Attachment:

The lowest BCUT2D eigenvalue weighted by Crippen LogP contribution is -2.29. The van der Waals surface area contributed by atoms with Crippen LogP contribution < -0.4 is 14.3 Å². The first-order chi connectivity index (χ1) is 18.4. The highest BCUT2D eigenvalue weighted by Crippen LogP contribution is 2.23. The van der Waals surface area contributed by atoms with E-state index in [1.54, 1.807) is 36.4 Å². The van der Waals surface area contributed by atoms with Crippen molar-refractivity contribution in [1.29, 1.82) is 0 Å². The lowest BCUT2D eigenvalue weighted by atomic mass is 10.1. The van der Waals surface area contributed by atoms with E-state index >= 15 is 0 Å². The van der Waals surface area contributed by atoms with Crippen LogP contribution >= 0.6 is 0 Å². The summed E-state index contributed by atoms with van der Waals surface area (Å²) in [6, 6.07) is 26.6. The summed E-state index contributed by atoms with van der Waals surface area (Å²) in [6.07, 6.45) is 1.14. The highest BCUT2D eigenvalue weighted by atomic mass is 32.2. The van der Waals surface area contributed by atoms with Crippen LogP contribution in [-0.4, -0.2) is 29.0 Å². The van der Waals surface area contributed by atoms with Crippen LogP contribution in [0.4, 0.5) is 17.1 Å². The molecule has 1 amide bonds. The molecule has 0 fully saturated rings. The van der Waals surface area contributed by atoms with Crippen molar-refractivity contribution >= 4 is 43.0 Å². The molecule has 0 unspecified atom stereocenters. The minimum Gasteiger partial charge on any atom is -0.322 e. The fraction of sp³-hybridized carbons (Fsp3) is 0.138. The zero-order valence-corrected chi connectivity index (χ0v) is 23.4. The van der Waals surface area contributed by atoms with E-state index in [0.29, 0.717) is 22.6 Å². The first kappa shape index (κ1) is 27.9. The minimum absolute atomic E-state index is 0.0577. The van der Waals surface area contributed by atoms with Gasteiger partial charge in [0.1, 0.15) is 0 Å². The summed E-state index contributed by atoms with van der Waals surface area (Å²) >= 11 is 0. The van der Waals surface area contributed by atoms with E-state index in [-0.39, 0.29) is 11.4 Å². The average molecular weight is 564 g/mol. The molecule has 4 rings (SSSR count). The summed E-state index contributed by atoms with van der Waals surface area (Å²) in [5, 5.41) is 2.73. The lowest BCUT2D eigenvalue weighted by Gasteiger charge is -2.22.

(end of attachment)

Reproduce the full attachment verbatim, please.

The lowest BCUT2D eigenvalue weighted by Crippen LogP contribution is -2.29. The van der Waals surface area contributed by atoms with Crippen LogP contribution < -0.4 is 14.3 Å². The first-order chi connectivity index (χ1) is 18.4. The highest BCUT2D eigenvalue weighted by Crippen LogP contribution is 2.23. The van der Waals surface area contributed by atoms with E-state index in [1.54, 1.807) is 36.4 Å². The van der Waals surface area contributed by atoms with Crippen molar-refractivity contribution in [1.29, 1.82) is 0 Å². The lowest BCUT2D eigenvalue weighted by atomic mass is 10.1. The van der Waals surface area contributed by atoms with E-state index >= 15 is 0 Å². The van der Waals surface area contributed by atoms with Crippen LogP contribution >= 0.6 is 0 Å². The summed E-state index contributed by atoms with van der Waals surface area (Å²) in [6, 6.07) is 26.6. The summed E-state index contributed by atoms with van der Waals surface area (Å²) in [6.07, 6.45) is 1.14. The highest BCUT2D eigenvalue weighted by atomic mass is 32.2. The van der Waals surface area contributed by atoms with Crippen LogP contribution in [-0.4, -0.2) is 29.0 Å². The van der Waals surface area contributed by atoms with Crippen LogP contribution in [0.4, 0.5) is 17.1 Å². The molecule has 1 amide bonds. The molecule has 0 fully saturated rings. The van der Waals surface area contributed by atoms with Crippen molar-refractivity contribution >= 4 is 43.0 Å². The molecule has 0 unspecified atom stereocenters. The minimum Gasteiger partial charge on any atom is -0.322 e. The fraction of sp³-hybridized carbons (Fsp3) is 0.138. The zero-order valence-corrected chi connectivity index (χ0v) is 23.4. The van der Waals surface area contributed by atoms with E-state index in [0.29, 0.717) is 22.6 Å². The first kappa shape index (κ1) is 27.9. The minimum absolute atomic E-state index is 0.0577. The van der Waals surface area contributed by atoms with Gasteiger partial charge in [0.1, 0.15) is 0 Å². The summed E-state index contributed by atoms with van der Waals surface area (Å²) >= 11 is 0. The van der Waals surface area contributed by atoms with E-state index in [-0.39, 0.29) is 11.4 Å². The average molecular weight is 564 g/mol. The molecule has 4 rings (SSSR count). The summed E-state index contributed by atoms with van der Waals surface area (Å²) in [5, 5.41) is 2.73. The lowest BCUT2D eigenvalue weighted by Gasteiger charge is -2.22.